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From the book:
Coconut. A guide to traditional and improved varieties.
By R. Bourdeix, J.L. Konan and Y.P. N’Cho
Editions Diversiflora, Montpellier, France. Size: 21 x 27 cm - 104 pages
ENGLISH VERSION: ISBN 2-9525408-1-0
FRENCH VERSION: ISBN 2-9525408-0-2
Malayan Yellow Dwarf
The Malayan Yellow Dwarf is probably the most widespread Dwarf coconut in the world. It is thought that Dwarf palms were introduced in Malaysia between 1890-1900 by planters from a place called Kryon or Krion, said to be in Indonesia. The colour of the seedling sprout, the leaf stalk, the inflorescence, and the fruit is pale yellow. When the fruits are younger (6 to 9 months), their colour is often a pale yellow-green.
The palm generally has a thin stem, about 22 to 25 cm in diameter, with no bole. When the growing conditions are excellent, it may have a small bole (35 to 40 cm in diameter). This can be seen in the picture on this page, showing a Malayan Yellow Dwarf planted on the volcanic soil of a Vanuatu island. The youngest leaves at the top of the palm are characterised by the soft petiole terminal portion and soft leaflets. The upper canopy appears like an undressed hair, which can be observed more clearly for the Malayan Yellow Dwarf than for Malayan Red or Green Dwarf. Because of its short peduncle, the bunch is well supported by the leaf petioles.
Malayan Yellow Dwarf has been characterised in the collection of at least ten countries: Brazil, Côte d'Ivoire, Fiji, India, Jamaica Philippines, Tanzania, Thailand, Vanuatu, and Vietnam. The Malayan Yellow Dwarf generally produces medium sized, oblong fruits weighting 700 to 800 g, but the fruit weights may vary a lot. Its mean value range from 370 g (India) up to 1752 g (Vanuatu) according to environmental factors. Inside the fruits, the nuts are almost spherical and generally weight 350 to 450 g. In good field conditions, the Malayan Yellow Dwarf is an early bearer. It starts to flower 2 years after planting and it may produce 80 to 100 fruits per palm per year (at a planting density of 205 palms per hectare and without irrigation). Water from young nuts is sweet, but not as sweet and tasty as some other Green Dwarf cultivars. The albumen is thin and turns into rubbery copra. However, it have a good final oil content of 69%.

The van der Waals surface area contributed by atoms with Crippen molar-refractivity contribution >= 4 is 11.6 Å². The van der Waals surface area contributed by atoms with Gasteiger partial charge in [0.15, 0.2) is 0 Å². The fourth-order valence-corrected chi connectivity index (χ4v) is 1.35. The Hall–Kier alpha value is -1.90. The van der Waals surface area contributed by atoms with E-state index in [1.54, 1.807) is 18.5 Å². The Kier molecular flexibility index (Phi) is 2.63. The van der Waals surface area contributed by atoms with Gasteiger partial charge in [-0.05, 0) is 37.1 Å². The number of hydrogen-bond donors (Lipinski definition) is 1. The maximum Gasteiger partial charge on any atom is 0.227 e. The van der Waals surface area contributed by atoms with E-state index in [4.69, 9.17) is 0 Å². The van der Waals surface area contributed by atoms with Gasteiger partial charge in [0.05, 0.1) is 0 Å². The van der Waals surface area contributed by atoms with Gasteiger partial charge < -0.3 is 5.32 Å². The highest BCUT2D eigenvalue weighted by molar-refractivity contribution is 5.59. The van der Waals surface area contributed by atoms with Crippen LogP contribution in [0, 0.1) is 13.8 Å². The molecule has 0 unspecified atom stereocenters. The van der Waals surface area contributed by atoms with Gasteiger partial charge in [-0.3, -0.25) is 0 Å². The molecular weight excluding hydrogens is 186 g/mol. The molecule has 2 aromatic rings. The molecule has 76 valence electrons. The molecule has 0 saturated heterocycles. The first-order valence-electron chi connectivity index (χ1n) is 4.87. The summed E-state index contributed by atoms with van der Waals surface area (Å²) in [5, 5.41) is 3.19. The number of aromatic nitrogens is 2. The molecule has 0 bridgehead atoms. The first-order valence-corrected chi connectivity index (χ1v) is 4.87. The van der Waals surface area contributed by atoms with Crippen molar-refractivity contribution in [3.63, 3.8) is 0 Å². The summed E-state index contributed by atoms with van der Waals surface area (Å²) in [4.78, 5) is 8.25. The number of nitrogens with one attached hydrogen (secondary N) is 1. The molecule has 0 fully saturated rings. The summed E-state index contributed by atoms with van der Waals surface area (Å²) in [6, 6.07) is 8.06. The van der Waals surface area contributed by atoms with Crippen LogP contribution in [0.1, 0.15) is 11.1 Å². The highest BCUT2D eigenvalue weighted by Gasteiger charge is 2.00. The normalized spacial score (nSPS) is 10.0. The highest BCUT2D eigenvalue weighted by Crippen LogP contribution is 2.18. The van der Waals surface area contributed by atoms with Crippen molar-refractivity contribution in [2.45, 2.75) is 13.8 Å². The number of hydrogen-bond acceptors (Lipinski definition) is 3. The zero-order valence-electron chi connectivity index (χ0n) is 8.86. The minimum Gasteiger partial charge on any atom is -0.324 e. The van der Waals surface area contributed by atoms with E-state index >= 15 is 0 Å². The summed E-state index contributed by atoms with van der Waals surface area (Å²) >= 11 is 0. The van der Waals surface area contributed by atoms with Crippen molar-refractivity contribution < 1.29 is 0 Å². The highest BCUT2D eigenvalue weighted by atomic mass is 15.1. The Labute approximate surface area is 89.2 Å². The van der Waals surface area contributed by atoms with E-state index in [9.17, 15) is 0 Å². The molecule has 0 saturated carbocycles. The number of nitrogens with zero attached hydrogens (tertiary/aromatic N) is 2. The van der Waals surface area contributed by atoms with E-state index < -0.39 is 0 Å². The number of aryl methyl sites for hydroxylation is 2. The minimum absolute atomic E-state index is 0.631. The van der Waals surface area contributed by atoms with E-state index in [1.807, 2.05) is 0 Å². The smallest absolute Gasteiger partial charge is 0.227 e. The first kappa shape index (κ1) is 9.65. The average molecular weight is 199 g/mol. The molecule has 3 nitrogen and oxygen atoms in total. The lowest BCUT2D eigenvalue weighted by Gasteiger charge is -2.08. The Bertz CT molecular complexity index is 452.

the Malayan Yellow Dwarf is sensitive to dry and unfavourable environmental conditions. It is subject to alternate bearing. It is resistant to the Lethal Yellowing Disease (LYD) of Jamaica but susceptible to the LYD found in Tanzania and Ghana. In 2004, Malayan Yellow Dwarf was conserved in the coconut germplasm centres by 28 accessions, with more than 16,000 palms. Malayan Yellow Dwarf can be found at least in the following 15 countries: Benin, Brazil, Côte d'Ivoire, Fiji, India, Indonesia, Jamaica, Mexico, Papua New Guinea, Philippines, Tanzania, Thailand, Vanuatu, Vietnam and Malaysia.
In the field of genetic resources and breeding, the Malayan Yellow Dwarf is the most utilised cultivar worldwide. The COGENT research network recommends to use it systematically as genetic control for field experimentation when comparing Dwarf cultivars. The Malayan Yellow Dwarf is also often chosen for developing new technologies such as vitro-culture of zygotic embryos.